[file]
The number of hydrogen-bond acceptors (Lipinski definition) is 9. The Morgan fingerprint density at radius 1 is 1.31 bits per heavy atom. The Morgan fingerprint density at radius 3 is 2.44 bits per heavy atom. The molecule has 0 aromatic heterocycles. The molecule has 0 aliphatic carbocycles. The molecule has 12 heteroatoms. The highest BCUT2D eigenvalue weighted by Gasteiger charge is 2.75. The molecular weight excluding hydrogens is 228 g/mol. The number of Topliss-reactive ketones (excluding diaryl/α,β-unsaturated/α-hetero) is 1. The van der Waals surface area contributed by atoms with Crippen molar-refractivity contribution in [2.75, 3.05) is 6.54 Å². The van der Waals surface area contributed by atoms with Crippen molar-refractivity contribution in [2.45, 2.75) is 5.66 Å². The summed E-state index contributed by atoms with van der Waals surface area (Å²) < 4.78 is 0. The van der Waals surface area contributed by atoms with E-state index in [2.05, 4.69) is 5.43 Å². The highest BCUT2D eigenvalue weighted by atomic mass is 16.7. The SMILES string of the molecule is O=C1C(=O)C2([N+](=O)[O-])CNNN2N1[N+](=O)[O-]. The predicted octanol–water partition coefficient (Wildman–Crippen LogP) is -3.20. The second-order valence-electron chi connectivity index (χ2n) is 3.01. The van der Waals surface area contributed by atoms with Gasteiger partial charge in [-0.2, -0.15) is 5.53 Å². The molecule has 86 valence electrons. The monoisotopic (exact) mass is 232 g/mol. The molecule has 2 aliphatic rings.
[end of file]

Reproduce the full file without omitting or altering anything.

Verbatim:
The number of hydrogen-bond acceptors (Lipinski definition) is 9. The Morgan fingerprint density at radius 1 is 1.31 bits per heavy atom. The Morgan fingerprint density at radius 3 is 2.44 bits per heavy atom. The molecule has 0 aromatic heterocycles. The molecule has 0 aliphatic carbocycles. The molecule has 12 heteroatoms. The highest BCUT2D eigenvalue weighted by Gasteiger charge is 2.75. The molecular weight excluding hydrogens is 228 g/mol. The number of Topliss-reactive ketones (excluding diaryl/α,β-unsaturated/α-hetero) is 1. The van der Waals surface area contributed by atoms with Crippen molar-refractivity contribution in [2.75, 3.05) is 6.54 Å². The van der Waals surface area contributed by atoms with Crippen molar-refractivity contribution in [2.45, 2.75) is 5.66 Å². The summed E-state index contributed by atoms with van der Waals surface area (Å²) < 4.78 is 0. The van der Waals surface area contributed by atoms with E-state index in [2.05, 4.69) is 5.43 Å². The highest BCUT2D eigenvalue weighted by atomic mass is 16.7. The SMILES string of the molecule is O=C1C(=O)C2([N+](=O)[O-])CNNN2N1[N+](=O)[O-]. The predicted octanol–water partition coefficient (Wildman–Crippen LogP) is -3.20. The second-order valence-electron chi connectivity index (χ2n) is 3.01. The van der Waals surface area contributed by atoms with Gasteiger partial charge in [-0.2, -0.15) is 5.53 Å². The molecule has 86 valence electrons. The monoisotopic (exact) mass is 232 g/mol. The molecule has 2 aliphatic rings.